American Vice Chancellors Resign After Antisemitism Backlash


Sudan Events – Sumaya Sayed

The president of an Ivy League university stepped down Saturday, in the wake of a firestorm of criticism after a congressional hearing on the rise in anti-Semitism on US campuses. University of Pennsylvania President Elizabeth Magill “voluntarily tendered her resignation,” the chair of the university’s board of trustees Scott Bok announced. Bok then stepped down himself.

Magill was among three presidents of elite universities who faced withering critism for their testimony Tuesday during a congressional hearing on campus anti-Semitism. The trio gave long-winded, lawyerly and seemingly evasive answers at the hearing when asked whether students who call for the “genocide of Jews” on their campuses violate codes of student conduct. Blowback was rapid and intense.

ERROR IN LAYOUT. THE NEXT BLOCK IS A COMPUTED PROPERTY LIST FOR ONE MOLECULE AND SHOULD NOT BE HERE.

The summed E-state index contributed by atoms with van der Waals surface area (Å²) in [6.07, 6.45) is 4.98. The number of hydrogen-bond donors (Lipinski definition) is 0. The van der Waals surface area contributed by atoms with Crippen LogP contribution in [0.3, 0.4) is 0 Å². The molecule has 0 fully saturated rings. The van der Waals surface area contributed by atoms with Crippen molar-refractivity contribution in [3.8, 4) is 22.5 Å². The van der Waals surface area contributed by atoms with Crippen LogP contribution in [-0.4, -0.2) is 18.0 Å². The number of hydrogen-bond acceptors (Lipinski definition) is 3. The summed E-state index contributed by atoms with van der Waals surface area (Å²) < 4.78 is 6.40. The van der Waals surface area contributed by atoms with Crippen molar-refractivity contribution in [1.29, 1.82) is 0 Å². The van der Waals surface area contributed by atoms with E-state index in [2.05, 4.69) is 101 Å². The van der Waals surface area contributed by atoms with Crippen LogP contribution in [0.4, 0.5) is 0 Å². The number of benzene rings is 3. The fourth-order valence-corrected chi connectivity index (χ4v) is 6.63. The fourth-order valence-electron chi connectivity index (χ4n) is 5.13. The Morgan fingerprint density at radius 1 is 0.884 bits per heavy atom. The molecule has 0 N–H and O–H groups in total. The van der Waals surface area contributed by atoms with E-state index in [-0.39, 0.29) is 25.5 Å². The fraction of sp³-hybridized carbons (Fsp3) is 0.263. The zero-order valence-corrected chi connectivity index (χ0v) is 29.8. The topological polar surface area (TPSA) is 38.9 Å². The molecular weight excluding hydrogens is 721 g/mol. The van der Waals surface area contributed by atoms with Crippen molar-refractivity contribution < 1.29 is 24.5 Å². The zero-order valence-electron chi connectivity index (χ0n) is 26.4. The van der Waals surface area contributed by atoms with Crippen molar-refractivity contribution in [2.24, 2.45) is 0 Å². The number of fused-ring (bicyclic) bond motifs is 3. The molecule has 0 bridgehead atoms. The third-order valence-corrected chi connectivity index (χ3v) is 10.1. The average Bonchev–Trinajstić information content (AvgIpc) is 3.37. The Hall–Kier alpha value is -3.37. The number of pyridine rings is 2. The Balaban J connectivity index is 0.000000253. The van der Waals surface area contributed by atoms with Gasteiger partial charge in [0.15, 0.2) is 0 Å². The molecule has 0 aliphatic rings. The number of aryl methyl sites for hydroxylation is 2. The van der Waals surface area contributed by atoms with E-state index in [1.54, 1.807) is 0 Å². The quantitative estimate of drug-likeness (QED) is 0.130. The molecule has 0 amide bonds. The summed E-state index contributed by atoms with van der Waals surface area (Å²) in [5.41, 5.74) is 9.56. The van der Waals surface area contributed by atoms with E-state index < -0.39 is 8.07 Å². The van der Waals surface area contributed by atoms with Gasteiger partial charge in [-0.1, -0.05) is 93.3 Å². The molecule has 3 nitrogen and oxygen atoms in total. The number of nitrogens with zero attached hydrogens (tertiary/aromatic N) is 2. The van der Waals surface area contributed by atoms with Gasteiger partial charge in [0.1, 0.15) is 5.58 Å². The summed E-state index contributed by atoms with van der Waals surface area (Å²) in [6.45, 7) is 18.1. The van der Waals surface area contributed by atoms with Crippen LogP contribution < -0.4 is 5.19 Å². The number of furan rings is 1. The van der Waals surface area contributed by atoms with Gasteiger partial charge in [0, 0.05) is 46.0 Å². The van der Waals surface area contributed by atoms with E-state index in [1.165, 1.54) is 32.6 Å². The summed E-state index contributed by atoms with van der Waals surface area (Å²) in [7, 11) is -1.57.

74 lawmakers wrote letters demanding the immediate removal of Magill and the presidents of Harvard University and the Massachusetts Institute of Technology. Harvard’s president, Claudine Gay, apologized afterward for failing to more strongly condemn threats of anti-Semitic violence on her campus.

Magill faced even more scathing criticism. Pennsylvania’s Democratic governor called her performance “absolutely shameful,” and a major donor said he would rescind a $100 million donation to the university’s Wharton School of Business.

Anti-Semitism and hate crimes have risen in the United States and on university campuses since the October 7 attack on Israel by Hamas militants and the ensuing war in Gaza. With passions inflamed on campuses, a broader debate has taken place about when freedom of speech on campuses turns into conduct that threatens others.

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